Friday, October 2, 2009

The Big Three

Lewy Body Dementia (LBD) has three core symptoms. With a disease such as LBD a doctor can't definitively diagnosis it. Currently, the only way to do this is on autopsy. However, research has shown that these three big symptoms give a pretty good idea of what is going on. The physician rules out any other possible cause of the symptoms a person is having and then based on criteria relating to these and other symptoms gives a diagnosis of probably LBD or possible LBD.

My mom was given a diagnosis of probable LBD. We didn't request an autopsy so this is the best we can do. Yet, when I read the criteria, I have no doubt that Mom had LBD. Reading the list of symptoms was like reading a history of what she was experiencing.

The first core symptom is fluctuating cognition. In many forms of dementia the patient begins a downward spiral and it just gets worse. In LBD, the patient can be really bad one week, day, hour, or even minute and seem fine the next. Also, in LBD, the person loses the ability to do the basics. They forget how to feed, dress or take care of themselves. Sometimes they will begin to do something and then lose track of what they were doing. With Mom, sometimes she would get up and start to head back to the bathroom and then halfway there forget why she was up.
The fluctuating part of the disease is what causes many problems. Early on, it may be easier for the loved one and their family to believe that nothing is happening. As the disease progresses, this fluctuation can cause some to not realize how serious it is and how much help the patient might need. People who aren't with them everyday may think they are faking it or making their symptoms out to be worse than they are. My mom said on several occasions, "I wouldn't wish this on anyone." I think this sums it up really well. Why would someone make up these types of symptoms or try to exaggerate?

The second core symptom is hallucinations. Other forms of dementia do have a component of hallucinations. In LBD the hallucinations are well formed and frequent. Mom saw people. Others see animals or inanimate objects. The literature says these hallucinations are not disturbing to the patient. I don't think I agree with that. I know for a fact that "the people" bothered Mom. And I know from talking with other care givers that their loved ones are bothered by the hallucinations.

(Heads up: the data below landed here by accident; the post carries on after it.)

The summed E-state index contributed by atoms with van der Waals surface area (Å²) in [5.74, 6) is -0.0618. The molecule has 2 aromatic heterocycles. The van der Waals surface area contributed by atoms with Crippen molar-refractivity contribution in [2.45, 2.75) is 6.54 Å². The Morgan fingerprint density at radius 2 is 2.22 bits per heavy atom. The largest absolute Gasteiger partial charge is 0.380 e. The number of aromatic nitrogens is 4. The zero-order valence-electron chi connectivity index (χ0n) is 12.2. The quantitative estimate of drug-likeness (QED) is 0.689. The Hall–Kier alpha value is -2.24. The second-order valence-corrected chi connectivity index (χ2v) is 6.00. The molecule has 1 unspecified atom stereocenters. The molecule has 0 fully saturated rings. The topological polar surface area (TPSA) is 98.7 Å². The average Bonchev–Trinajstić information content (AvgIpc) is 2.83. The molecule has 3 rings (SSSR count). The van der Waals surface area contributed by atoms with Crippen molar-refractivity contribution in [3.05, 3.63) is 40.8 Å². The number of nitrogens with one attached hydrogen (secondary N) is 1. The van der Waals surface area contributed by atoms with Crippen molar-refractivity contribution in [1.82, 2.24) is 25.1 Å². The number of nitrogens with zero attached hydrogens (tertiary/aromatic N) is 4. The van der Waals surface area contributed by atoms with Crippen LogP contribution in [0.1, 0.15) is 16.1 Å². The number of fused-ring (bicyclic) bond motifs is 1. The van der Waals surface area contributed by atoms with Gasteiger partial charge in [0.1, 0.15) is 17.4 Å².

The problem with the hallucinations is that finding the right drug to treat them is often hard. LBD patients can be very sensitive to drugs, especially ones used to treat these types of symptoms. We were never able to find anything to eliminate the hallucinations. We turned instead to distraction. When we realized "the people" were around we would try to get Mom thinking of something else. We used photo albums with family pictures to spark stories of past events to get her mind off the hallucinations. Humor worked sometimes, also. My brother once told her not to worry about the people because he was big enough to deal with them. I would sing to her and be silly. If nothing else worked, we would open the front door, tell the people to get out and not come back.

The third core feature is what is called spontaneous parkinsonism. What this means is the patient experiences Parkinson's type symptoms. They may have stiff muscles, a shuffling gait, or tremors. At different times throughout the course of her disease, Mom had all of these symptoms. Early on it was just the slow loss of use of one arm, then came the tremors in the same arm. The last few years she often shuffled when she walked and her muscles became very rigid.

We used some medications to try to control the symptoms. However, we did have to learn to deal with them. We helped her get up and down. Dressing herself was hard because of the stiffness in her arms and legs. The tremors were probably the worst part of this. When sitting at the table her arm would jump so hard it would hit the edge of the table. My brother finally bought some pipe insulation, slit it open the long way and taped it to the edge of the table to cushion the blow when she was jumpy. We put sliders on the bottoms of the chairs to help push them in and out from the dining table.

These three features are the core of LBD. There are many other symptoms that wreak havoc in a patient's life. A patient can have any combination of these symptoms and often that changes over time. What is true of their condition today may not be tomorrow. Because of this, treating LBD can be challenging. One physician told us that it was simply a matter of trial and error to find the right mix of medications. Finding other ways of dealing with the symptoms is often an important adjunct to the drug therapy.

So much is not known about Lewy Body. Patients and loved ones are left with trying to deal with this. My hope is that someday there will be the support and information available to anyone who finds they or a loved one has this dreadful disease.

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